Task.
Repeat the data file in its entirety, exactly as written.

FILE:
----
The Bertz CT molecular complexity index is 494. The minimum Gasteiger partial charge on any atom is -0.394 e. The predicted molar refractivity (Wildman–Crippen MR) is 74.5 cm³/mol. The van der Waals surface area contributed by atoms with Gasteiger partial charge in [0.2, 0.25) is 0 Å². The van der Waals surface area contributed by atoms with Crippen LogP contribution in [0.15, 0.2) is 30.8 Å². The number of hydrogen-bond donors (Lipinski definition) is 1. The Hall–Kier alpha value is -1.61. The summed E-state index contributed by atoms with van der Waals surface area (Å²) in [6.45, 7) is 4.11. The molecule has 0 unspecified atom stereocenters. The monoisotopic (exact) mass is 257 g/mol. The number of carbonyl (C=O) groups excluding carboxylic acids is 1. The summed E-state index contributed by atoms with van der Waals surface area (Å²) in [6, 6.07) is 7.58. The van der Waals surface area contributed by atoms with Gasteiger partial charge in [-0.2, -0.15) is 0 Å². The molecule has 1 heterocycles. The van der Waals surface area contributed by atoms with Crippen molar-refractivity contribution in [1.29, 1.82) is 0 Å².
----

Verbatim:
The Bertz CT molecular complexity index is 494. The minimum Gasteiger partial charge on any atom is -0.394 e. The predicted molar refractivity (Wildman–Crippen MR) is 74.5 cm³/mol. The van der Waals surface area contributed by atoms with Gasteiger partial charge in [0.2, 0.25) is 0 Å². The van der Waals surface area contributed by atoms with Crippen LogP contribution in [0.15, 0.2) is 30.8 Å². The number of hydrogen-bond donors (Lipinski definition) is 1. The Hall–Kier alpha value is -1.61. The summed E-state index contributed by atoms with van der Waals surface area (Å²) in [6.45, 7) is 4.11. The molecule has 0 unspecified atom stereocenters. The monoisotopic (exact) mass is 257 g/mol. The number of carbonyl (C=O) groups excluding carboxylic acids is 1. The summed E-state index contributed by atoms with van der Waals surface area (Å²) in [6, 6.07) is 7.58. The van der Waals surface area contributed by atoms with Gasteiger partial charge in [-0.2, -0.15) is 0 Å². The molecule has 1 heterocycles. The van der Waals surface area contributed by atoms with Crippen molar-refractivity contribution in [1.29, 1.82) is 0 Å².